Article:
Nerve detection with optical spectroscopy for regional anesthesia procedures

Benno H. W. Hendriks*, Andrea J. R. Balthasar, Gerald W. Lucassen, Marjolein van der Voort, Manfred Mueller, Vishnu V. Pully, Torre M. Bydlon, Christian Reich, Arnold T. M. H. van Keersop, Jeroen Kortsmit, Gerrit C. Langhout, Geert-Jan van Geffen

*Corresponding author for this work

Research output: Contribution to journalArticleAcademicpeer-review

21 Citations (Web of Science)

Abstract

Background: Regional anesthesia has several advantages over general anesthesia but requires accurate needle placement to be effective. To achieve accurate placement, a needle equipped with optical fibers that allows tissue discrimination at the needle tip based on optical spectroscopy is proposed. This study investigates the sensitivity and specificity with which this optical needle can discriminate nerves from the surrounding tissues making use of different classification methods. Methods: Diffuse reflectance spectra were acquired from 1563 different locations from 19 human cadavers in the wavelength range of 400-1710 nm; measured tissue types included fascicular tissue of the nerve, muscle, sliding fat and subcutaneous fat. Physiological parameters of the tissues were derived from the measured spectra and part of the data was directly compared to histology. Various classification methods were then applied to the derived parameter dataset to determine the accuracy with which fascicular tissue of the nerve can be discriminated from the surrounding tissues. Results: From the parameters determined from the measured spectra of the various tissues surrounding the nerve, fat content, blood content, beta-carotene content and scattering were most distinctive when comparing fascicular and non-fascicular tissue. Support Vector Machine classification with a combination of feature selections performed best in discriminating fascicular nerve tissue from the surrounding tissues with a sensitivity and specificity around 90 %. Conclusions: This study showed that spectral tissue sensing, based on diffuse reflectance spectroscopy at the needle tip, is a promising technique to discriminate fascicular tissue of the nerve from the surrounding tissues. The technique may therefore improve accurate needle placement near the nerve which is necessary for effective nerve blocks in regional anesthesia.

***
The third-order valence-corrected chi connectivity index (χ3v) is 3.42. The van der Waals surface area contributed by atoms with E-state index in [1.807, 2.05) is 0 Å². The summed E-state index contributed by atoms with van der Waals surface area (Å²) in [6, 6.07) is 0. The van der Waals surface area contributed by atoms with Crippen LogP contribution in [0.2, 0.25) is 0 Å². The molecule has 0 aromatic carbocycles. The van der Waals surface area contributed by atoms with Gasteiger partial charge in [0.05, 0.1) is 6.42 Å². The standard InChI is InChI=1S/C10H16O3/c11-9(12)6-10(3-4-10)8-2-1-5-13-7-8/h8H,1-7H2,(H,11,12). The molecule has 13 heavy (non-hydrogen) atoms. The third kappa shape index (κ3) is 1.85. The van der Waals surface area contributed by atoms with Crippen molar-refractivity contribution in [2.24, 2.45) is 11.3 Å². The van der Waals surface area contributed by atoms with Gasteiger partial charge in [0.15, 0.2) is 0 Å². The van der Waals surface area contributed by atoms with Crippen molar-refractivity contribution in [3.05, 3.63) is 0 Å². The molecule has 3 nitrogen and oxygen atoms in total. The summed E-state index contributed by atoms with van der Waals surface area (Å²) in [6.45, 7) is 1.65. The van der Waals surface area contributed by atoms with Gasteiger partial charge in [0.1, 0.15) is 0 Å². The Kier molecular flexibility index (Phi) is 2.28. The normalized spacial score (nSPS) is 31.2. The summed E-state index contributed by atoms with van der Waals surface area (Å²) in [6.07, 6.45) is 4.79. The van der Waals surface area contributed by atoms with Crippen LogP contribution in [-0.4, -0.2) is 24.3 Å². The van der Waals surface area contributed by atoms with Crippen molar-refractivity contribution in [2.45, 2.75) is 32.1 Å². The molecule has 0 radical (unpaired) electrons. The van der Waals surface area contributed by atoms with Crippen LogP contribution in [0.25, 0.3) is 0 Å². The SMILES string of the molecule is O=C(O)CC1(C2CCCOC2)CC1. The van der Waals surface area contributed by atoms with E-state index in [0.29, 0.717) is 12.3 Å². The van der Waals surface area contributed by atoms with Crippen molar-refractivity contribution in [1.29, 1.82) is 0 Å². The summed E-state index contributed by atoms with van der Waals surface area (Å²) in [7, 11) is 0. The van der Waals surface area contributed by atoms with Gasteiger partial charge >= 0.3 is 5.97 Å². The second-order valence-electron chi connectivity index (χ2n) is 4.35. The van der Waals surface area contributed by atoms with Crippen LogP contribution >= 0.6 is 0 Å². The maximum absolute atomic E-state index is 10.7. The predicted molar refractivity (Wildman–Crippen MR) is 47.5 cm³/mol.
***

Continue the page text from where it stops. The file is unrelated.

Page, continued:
Original languageEnglish
Article number380
JournalJournal of Translational Medicine
Volume13
DOIs
Publication statusPublished - 15 Dec 2015

Keywords

  • Regional anesthesia
  • Nerve detection
  • Diffuse optical spectroscopy
  • Classification methods

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